You can see all my posts about my first public photography show here. Catch up on the second show here.
This panorama shows my exhibit as a whole, but I wanted to talk about a few of the pieces at a time, and explain what they mean to me and why I chose them for this exhibit.
I’m starting with my favorite photos, which I hung on the walls you look at as you walk into the lobby. I typically park in Playhouse’s main lot and walk in through this door, so it made sense to me. I guess some (most?) people might go in through the main doors and leave through this exit? Or never see this area at all? But in my mind it’s pretty well-trafficked, so I feel good about this choice.
These photos are slightly to the left if you walk in the cafe entrance.
The skull photos, “Cataloged” and “Now You See Me”, are from the Crypt at St. Leonard’s Church in Hythe, England. Besides being pretty awesome, if I may say so myself, they mean a lot to me because I visited this church at a time when the crypt was supposed to be closed to visitors. It is typically open from Easter to the end of September, and my friends took me there in mid-October. We lucked out, because graduate students were doing a study of the bones and allowed us to go in and look around. They shared some information about their research and were so friendly and helpful. It’s amazing to me that I might never have had this experience if not for the group being there on the exact day as me! There’s lots of interesting information to be found on the crypt if you’re intrigued, for example this and this.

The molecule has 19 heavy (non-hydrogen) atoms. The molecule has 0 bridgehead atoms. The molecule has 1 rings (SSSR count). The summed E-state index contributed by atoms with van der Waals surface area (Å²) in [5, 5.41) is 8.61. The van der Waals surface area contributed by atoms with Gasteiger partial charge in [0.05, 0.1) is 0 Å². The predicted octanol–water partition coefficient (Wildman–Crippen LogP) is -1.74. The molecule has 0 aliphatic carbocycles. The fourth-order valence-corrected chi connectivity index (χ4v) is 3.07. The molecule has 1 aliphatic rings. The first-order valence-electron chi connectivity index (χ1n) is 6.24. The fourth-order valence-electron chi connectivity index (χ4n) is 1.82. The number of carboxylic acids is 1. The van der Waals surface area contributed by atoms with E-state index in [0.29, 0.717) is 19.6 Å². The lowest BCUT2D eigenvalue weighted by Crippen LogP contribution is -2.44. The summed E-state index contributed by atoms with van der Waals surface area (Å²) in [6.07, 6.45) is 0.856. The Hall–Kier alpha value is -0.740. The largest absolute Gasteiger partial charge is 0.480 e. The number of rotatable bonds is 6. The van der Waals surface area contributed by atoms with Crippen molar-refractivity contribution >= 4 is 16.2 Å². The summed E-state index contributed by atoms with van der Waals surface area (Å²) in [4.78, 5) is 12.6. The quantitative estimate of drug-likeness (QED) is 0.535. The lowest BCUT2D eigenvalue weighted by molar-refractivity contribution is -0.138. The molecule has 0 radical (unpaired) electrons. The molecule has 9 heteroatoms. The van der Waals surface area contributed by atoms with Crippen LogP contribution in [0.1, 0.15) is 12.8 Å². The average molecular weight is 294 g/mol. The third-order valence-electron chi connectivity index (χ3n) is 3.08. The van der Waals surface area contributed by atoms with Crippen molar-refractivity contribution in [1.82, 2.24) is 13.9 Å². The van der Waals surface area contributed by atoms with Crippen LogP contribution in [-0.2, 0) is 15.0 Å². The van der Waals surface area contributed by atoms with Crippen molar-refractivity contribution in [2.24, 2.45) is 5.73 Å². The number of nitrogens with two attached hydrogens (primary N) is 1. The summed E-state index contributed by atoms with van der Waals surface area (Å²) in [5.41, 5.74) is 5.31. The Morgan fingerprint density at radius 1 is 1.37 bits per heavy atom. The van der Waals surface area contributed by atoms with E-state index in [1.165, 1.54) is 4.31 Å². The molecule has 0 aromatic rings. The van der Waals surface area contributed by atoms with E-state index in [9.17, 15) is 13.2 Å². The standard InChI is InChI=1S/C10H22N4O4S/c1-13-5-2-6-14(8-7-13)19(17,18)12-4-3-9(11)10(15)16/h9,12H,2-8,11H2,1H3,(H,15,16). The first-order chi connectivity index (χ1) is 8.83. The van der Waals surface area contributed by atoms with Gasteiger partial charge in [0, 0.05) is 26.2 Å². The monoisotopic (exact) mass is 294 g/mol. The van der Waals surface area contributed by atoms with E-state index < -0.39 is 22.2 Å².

The photo in the middle, “Land, Sea, Sky”, is from Glacier National Park in Montana. A friend and I were lucky enough to travel together for two summers, and we hit a lot of beautiful National Parks. I originally had about seven photos from this park that I wanted to use in the show, because it’s just that beautiful. I narrowed it down to three, and then finally just wanted to hang this one large picture because I think if you look at it, just this one, and let yourself take it in, you start to feel the peace that I felt in that park. It was an experience unlike any other, for sure.